Trips to foreign locations can be exciting and rewarding for churches, but also can pose some serious risks. It is never fun to think about the possible dangers when you cross over borders but it’s as important to consider the risks and evaluate your insurance coverage for those trips as you would for any local event.
Foreign Mission Trip Travel – Are You Covered?
Did You Know?
- A typical church insurance policy does not cover liability suits brought against you in a foreign country.
- Many health insurance plans exclude services provided outside the U.S. Those that pay for customary and reasonable hospital costs abroad may not pay for your medical evacuation back to the United States, which can cost thousands depending on your location and medical condition.
There are numerous foreign travel policies offered individually or via sponsoring organizations but we’ve found that almost none of those include any liability protection for the church. You would not likely consider going to the local park for a church event without liability protection. Are you willing to travel overseas without it?
- Develop Guidelines – Make sure all travelers and their families are aware of the trip rules.
- Establish any applicable requirements such as for age, health and experience.
- Conduct background checks on traveling adults, especially if a portion of the trip involves work with minors or traveling with minors.
- Explain all the known risks to participants and parents of minors. Legally document each participant’s assumption of risk release form. A photo use agreement release can be combined with this document or included separately.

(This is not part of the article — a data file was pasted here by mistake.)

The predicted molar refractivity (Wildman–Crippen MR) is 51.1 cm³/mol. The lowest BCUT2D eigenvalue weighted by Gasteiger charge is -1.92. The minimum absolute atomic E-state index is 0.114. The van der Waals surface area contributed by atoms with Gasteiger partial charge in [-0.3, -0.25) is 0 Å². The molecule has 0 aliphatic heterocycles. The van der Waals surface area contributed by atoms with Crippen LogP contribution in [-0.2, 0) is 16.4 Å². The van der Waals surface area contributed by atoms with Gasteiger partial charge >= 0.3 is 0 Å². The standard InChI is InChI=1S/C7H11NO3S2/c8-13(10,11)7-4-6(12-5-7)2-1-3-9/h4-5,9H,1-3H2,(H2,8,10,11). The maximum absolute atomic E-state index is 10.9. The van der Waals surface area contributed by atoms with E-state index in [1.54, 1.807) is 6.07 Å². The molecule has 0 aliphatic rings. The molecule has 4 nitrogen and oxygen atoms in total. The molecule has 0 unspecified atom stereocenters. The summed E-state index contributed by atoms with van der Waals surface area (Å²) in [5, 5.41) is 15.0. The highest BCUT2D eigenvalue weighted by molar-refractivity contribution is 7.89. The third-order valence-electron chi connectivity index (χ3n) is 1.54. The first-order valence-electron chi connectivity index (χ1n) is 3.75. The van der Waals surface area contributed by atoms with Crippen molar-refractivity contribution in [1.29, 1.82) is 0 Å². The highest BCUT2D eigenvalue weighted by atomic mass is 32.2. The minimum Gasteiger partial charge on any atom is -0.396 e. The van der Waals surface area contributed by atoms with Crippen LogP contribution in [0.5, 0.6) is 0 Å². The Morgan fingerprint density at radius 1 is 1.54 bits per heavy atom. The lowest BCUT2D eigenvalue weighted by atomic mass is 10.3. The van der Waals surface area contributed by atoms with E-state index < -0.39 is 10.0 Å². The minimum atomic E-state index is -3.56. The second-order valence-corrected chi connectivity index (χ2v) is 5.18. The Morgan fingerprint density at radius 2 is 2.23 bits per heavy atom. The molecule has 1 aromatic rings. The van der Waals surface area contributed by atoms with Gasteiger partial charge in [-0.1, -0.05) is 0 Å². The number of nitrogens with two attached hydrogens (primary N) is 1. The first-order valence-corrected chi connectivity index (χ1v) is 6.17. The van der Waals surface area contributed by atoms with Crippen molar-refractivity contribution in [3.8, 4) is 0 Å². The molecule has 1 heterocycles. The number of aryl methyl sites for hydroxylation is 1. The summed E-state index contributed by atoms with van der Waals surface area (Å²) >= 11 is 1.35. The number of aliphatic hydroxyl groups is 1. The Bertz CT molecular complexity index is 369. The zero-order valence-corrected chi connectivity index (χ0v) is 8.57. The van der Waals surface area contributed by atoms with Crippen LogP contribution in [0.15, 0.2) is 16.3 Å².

- See your doctor at least six weeks before you leave. Some vaccines don’t reach the highest protection until about six weeks after you get the shots.
- Expect medical emergencies. When possible, recruit someone with medical training to serve as a team member and before you arrive at the mission site, know the location of the nearest hospital or medical facility. Establish an emergency plan in advance, including how you’d transport an injured traveler.
- Designate a contact person, not on the trip, who will communicate between the church, the travelers and their family members.
- Collect important documents. The team leader needs to have a “master folder” that contains vital paperwork and information. In addition, each traveler leave copies at home of his or her passport, credit cards, driver’s license, vaccination certificate, airline tickets and travelers checks.
- Heed The Warnings – Take any travel warnings seriously. Due to changing political environments, there may be parts of the world that are currently too dangerous for your ministry.
- Obtain Insurance – as discussed above.
As you serve others, be sure that you protect against the many financial and personal risks with these operations outside our nation’s borders. Contact us if you have any questions and we’ll do our best to help guide you in the selection of this coverage.
Matthew 28: 18-20